For “Fun Foliage” I’m attracted to Godzilla Japanese painted fern (Athyrium ‘Godzilla’), a 3 ft. tall by 6.5 ft. wide gargantuan fern that—according to Tony Avent—is a probably cross between Japanese painted fern (Athyrium niponicum var. pictum) and lady fern (Athyriuim filix-femina). For its sheer size and red, silver, and green foliar highlights, it’s a must-have fern for the shade garden.

In “Sun Lovers,” I was immediately drawn to the blue leaves of whale’s tongue agave (Agave ovatifolia). Blue is my favorite garden color, and this blue-leaved succulent that’s native to Mexico in the words of Tony Avent: “Has proven to be one of the best agaves for cold, wet climates, for outperforming almost all other species.”

In “Little Lovelies” I’m fond of Pink Icing™ blueberry (Vaccinium corymbosum), a new variety of BrazelBerries® blueberry from Fall Creek Farm & Nursery in Oregon. Here’s another blueberry that should be included in the edible landscape. It joins Fall Creek’s other blueberries, Peach Sorbet™ and Jelly Bean™.

In the “Uncommon Cravings” category, Madi-II Chinese dogwood leapt from the page. Introduced in 2014 by Brotzman’s Nursery in Ohio and discovered as a chance seedling, Madi-II’ Cornus kousa var. chinensis ‘Madi-II’ Mandarin Jewel™) bears white floral bracts in late Spring, typical of kousa dogwoods. However, it differs with the production of pumpkin-orange drupes—not red–that persist against a backdrop of yellow-orange fall color.

To see the entire list of 51 plants, see the article (p. 80-95) by Jenny Andrews in the Early Spring 2015 issue of Garden Design.

Structural pruning improves the longterm stability and health of trees

ice on contorted willow

A corkscrew willow with flexible limbs that easily accommodate the ice without snapping.

Punxsutawney Phil was right: six more weeks of winter. Just when I was putting the finishing touches on a blog entry regarding winter annual weeds, the henbit, chickweed and wild garlic quietly disappeared beneath a blanket of ice yesterday.

The shrubs and trees weren’t so lucky. Some of them looked like reluctant contortionists bent into painful shapes. Those whose branches refused to bend simply broke beneath the weight of the ice.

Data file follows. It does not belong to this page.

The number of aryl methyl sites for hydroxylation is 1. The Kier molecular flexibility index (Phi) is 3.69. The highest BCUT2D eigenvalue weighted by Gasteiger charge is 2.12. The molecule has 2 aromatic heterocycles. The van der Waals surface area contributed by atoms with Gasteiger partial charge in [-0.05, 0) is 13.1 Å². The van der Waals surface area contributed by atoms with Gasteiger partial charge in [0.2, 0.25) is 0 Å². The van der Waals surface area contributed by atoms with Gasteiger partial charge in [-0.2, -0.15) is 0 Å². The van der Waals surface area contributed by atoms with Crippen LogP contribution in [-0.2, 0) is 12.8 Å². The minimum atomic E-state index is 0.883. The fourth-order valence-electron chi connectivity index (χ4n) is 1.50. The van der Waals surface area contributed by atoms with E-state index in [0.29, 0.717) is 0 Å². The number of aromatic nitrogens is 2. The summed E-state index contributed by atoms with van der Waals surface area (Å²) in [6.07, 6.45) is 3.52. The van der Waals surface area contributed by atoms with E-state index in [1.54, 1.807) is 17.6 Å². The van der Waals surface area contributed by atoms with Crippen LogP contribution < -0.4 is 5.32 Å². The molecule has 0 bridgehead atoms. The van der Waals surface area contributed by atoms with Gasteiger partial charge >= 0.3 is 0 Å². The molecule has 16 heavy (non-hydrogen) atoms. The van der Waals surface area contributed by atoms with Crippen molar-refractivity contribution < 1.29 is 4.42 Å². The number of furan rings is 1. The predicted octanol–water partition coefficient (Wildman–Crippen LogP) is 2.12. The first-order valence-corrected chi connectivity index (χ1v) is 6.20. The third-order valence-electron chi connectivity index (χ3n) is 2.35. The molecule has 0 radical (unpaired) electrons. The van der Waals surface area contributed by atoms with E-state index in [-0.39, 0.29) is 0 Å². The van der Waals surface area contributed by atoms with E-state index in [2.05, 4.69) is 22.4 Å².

Unlike snow, which can be brushed off without damaging the limbs, ice requires a hands-off approach. Be patient and do nothing; allow the ice to melt naturally.

For trees the best defense against storms is a strong, weather-resistant crown and trunk. This can only be achieved with structural pruning for the first 15 to 20 years of a tree’s life. That’s right: 15 to 20 years. Like raising a child to adulthood, a young tree must be structurally pruned to develop a pyramidal form with a dominant central leader. Smaller branches must be distributed vertically and horizontally around it. Codominant stems of equal diameter must be removed or subordinated (pruned to supress their growth and eventually removed) because they are often poorly attached as evidenced by the included bark; they split apart like wishbones during ice-and windstorms.

loblooyunderice

A contorted loblolly pine (sadly, the contortion is due to ice accumulation and not genetics).

Structural pruning develops a framework of well-spaced, strongly attached limbs. These biomechanically sound trees reach middle-age and are less likely to burden you with costly tree failures.

Ideally, structural pruning begins in the nursery and continues in your landscape. Individual branches should be spaced around the trunk and not clustered together at one point. Single branches create strong attachments with the trunk: as the branch and trunk grow radially (produce annual growth rings), wood from the branch and trunk overlap. Over time the branch looks like a threaded dowel that was screwed into the trunk.